Presumably X.X.X.X in the report is your external IP and you aren't running any internal mail servers?

grahamb gravatar imagegrahamb ( 2021-05-11 16:55:40 +0000 )edit

Yes, the X.X.X.X is my external IP address, and there aren't any internal mail servers that I am running. We are using google for email.

Thank you

TNL gravatar imageTNL ( 2021-05-11 17:03:19 +0000 )edit

Does the Cox report give any information on the server that logged these events?
It will be easier to track down with an IP address or the port being connected to.

Do you have plans to make a capture of the outbound traffic?
Here's a similar issue where the server was internal: Capture Filter for TLS

Chuckc gravatar imageChuckc ( 2021-05-11 17:33:12 +0000 )edit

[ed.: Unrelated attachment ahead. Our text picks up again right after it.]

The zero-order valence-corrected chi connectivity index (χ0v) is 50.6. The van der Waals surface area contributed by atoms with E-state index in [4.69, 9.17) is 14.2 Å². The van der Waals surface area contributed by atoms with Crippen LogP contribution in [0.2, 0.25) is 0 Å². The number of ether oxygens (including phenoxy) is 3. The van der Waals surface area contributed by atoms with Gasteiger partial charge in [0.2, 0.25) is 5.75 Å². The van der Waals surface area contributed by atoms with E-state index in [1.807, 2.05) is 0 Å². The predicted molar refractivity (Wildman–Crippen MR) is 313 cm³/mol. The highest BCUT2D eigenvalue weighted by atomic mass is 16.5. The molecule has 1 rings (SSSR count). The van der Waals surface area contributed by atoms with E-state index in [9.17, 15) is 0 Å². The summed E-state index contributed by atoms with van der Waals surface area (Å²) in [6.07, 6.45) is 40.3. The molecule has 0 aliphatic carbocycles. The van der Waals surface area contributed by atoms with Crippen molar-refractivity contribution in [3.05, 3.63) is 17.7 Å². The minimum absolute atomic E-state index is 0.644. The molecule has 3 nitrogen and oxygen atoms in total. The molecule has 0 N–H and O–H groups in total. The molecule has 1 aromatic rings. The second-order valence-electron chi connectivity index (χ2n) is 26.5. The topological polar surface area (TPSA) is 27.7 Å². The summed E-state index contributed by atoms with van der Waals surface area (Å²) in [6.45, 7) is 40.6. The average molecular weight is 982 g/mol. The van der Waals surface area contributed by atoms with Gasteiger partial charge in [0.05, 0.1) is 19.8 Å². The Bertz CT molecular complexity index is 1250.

Thank you for your answer. The Cox report only gives the information I attached. It kept happening many more times, I added just a few lines.

I do have plans to capture the outbound traffic, maybe and I have been doing it. I may be doing it wrong. What is the correct way to monitor outbound traffic?

Thank you

TNL gravatar imageTNL ( 2021-05-11 19:32:56 +0000 )edit

2 Answers

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answered 2021-05-11 20:12:08 +0000

BigFatCat gravatar image

You need a topology of your network and more detail description from COX about suspicious traffic. You need access to your edge router, dhcp server and firewall. COX should only public IP addresses through the PAT except for DMZ. The DHCP server should have bindings and the MAC addresses. If it is specific device, then chase the MAC address. Because you are educational institute, see if there is an ethical hacking course. I would ask the teacher to see what tools they have.